Ever since I was a little boy I dreamed of going into outer space. Being Egyptian, that dream seemed like a distant one since you pretty much had to hail from a country that ran a space program like NASA or ESA. Despite of that, this distant dream remained with me ever since. In 2005, on my first week doing an MBA at London Business School, Sir Richard Branson came to the university and spoke to us about his new project Virgin Galactic. I remember my heart beating faster as I realised that perhaps this dream is achievable in my life time for mere mortals like myself, but I was suitably deflated when I realised the ticket cost $250,000. I decided to hold onto the vision all the same.

In 2013, a global competition was announced which would give regular people the opportunity to go into space with a competing company, XCOR. The private exploration of space was now truly underway. I signed up and threw myself into the competition despite realising that more than 2 million people had applied. The process lasted for over 9 months and in the end 110 finalists were invited to Cape Canaveral in Orlando for a chance to win one of 23 tickets to space.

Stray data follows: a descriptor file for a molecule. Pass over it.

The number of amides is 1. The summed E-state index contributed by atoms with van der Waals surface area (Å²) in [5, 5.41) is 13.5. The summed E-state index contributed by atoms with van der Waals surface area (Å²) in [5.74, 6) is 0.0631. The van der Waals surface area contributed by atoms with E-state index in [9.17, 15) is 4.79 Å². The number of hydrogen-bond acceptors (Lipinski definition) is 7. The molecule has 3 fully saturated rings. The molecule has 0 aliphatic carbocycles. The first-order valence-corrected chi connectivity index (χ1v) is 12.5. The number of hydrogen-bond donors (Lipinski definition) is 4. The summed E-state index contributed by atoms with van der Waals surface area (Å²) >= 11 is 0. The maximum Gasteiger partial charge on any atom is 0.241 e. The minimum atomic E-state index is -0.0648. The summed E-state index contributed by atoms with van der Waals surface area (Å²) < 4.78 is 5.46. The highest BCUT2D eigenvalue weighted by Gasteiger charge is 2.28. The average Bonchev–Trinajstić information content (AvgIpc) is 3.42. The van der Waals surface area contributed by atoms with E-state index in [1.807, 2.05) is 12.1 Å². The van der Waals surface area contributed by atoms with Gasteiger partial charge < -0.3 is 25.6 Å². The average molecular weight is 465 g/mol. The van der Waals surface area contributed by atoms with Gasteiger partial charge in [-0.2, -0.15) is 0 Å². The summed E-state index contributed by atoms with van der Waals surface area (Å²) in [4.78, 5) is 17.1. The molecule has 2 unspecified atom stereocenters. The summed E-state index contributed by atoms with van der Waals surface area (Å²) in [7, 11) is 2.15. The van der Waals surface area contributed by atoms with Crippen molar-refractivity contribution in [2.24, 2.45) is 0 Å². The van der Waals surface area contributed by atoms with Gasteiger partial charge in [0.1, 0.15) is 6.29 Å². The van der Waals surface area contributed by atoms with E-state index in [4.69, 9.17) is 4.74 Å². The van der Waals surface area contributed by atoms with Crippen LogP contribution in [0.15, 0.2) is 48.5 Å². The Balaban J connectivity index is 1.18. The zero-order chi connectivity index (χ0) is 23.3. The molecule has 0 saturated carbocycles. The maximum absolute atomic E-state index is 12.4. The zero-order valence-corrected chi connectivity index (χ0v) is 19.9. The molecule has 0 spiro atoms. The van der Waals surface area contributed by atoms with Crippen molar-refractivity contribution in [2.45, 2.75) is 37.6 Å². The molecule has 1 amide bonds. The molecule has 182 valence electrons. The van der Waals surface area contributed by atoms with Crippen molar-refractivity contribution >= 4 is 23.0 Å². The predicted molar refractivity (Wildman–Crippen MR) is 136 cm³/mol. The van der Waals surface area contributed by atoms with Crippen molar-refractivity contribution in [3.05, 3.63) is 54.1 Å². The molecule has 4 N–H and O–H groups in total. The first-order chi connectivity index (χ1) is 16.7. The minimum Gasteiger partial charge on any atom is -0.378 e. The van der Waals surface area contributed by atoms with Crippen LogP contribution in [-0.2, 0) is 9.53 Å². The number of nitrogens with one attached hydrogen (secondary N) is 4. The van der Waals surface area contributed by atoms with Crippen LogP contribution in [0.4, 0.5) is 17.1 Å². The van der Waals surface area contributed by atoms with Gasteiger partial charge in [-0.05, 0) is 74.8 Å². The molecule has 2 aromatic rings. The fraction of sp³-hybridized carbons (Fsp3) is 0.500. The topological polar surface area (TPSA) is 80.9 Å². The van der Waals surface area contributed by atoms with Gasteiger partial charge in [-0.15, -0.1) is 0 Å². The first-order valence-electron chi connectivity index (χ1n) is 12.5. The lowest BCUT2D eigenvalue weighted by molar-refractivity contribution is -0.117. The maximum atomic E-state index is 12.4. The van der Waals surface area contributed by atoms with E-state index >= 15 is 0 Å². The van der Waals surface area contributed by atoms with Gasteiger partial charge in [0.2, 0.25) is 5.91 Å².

Over the course of 4 days we were put through numerous challenges including a G-force centrifuge, zero-gravity flights, physics exams, building a model rocket and assault course fitness challenges. In December of 2013 I was selected as the only Astronaut from the Middle East region and Buzz Aldrin himself handed me the ticket. This has to be one of the most outstanding moments of my life.

We’re now busy preparing for the launch which should take place sometime early 2016. With any luck, we should be going 103km above sea level at 2.9 mach speed to finally reach zero gravity and looks down on our planet from above on one side and stare into the vastness of space on the other. I really can’t wait!

Watch me in the Space documentary by National Geographic – Generation Astronaut

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